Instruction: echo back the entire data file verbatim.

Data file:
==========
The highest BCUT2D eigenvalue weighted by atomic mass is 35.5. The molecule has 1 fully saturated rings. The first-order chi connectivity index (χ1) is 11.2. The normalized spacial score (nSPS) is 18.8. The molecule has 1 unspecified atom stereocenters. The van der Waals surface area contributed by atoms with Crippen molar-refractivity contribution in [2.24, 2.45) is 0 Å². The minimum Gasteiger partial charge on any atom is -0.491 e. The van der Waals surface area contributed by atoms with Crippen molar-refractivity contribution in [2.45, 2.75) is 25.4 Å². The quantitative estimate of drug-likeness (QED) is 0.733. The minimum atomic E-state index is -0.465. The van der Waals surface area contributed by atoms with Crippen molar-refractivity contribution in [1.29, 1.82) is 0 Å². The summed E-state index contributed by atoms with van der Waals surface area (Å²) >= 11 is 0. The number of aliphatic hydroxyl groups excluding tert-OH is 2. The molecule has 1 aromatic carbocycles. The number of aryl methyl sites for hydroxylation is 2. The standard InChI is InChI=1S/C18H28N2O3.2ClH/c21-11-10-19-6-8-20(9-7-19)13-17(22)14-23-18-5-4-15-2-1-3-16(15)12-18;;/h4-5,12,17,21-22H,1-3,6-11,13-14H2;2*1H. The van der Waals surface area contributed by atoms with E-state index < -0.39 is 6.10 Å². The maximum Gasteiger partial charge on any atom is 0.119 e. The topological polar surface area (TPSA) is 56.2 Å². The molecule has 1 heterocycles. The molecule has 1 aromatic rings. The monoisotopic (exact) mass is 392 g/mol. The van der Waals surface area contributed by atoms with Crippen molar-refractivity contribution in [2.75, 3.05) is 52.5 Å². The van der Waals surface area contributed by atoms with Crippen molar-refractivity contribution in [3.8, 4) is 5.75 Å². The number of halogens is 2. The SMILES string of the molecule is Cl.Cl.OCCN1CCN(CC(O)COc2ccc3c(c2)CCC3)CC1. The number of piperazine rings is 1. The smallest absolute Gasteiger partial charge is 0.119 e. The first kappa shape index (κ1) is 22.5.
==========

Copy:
The highest BCUT2D eigenvalue weighted by atomic mass is 35.5. The molecule has 1 fully saturated rings. The first-order chi connectivity index (χ1) is 11.2. The normalized spacial score (nSPS) is 18.8. The molecule has 1 unspecified atom stereocenters. The van der Waals surface area contributed by atoms with Crippen molar-refractivity contribution in [2.24, 2.45) is 0 Å². The minimum Gasteiger partial charge on any atom is -0.491 e. The van der Waals surface area contributed by atoms with Crippen molar-refractivity contribution in [2.45, 2.75) is 25.4 Å². The quantitative estimate of drug-likeness (QED) is 0.733. The minimum atomic E-state index is -0.465. The van der Waals surface area contributed by atoms with Crippen molar-refractivity contribution in [1.29, 1.82) is 0 Å². The summed E-state index contributed by atoms with van der Waals surface area (Å²) >= 11 is 0. The number of aliphatic hydroxyl groups excluding tert-OH is 2. The molecule has 1 aromatic carbocycles. The number of aryl methyl sites for hydroxylation is 2. The standard InChI is InChI=1S/C18H28N2O3.2ClH/c21-11-10-19-6-8-20(9-7-19)13-17(22)14-23-18-5-4-15-2-1-3-16(15)12-18;;/h4-5,12,17,21-22H,1-3,6-11,13-14H2;2*1H. The van der Waals surface area contributed by atoms with E-state index < -0.39 is 6.10 Å². The maximum Gasteiger partial charge on any atom is 0.119 e. The topological polar surface area (TPSA) is 56.2 Å². The molecule has 1 heterocycles. The molecule has 1 aromatic rings. The monoisotopic (exact) mass is 392 g/mol. The van der Waals surface area contributed by atoms with Crippen molar-refractivity contribution in [2.75, 3.05) is 52.5 Å². The van der Waals surface area contributed by atoms with Crippen molar-refractivity contribution in [3.8, 4) is 5.75 Å². The number of halogens is 2. The SMILES string of the molecule is Cl.Cl.OCCN1CCN(CC(O)COc2ccc3c(c2)CCC3)CC1. The number of piperazine rings is 1. The smallest absolute Gasteiger partial charge is 0.119 e. The first kappa shape index (κ1) is 22.5.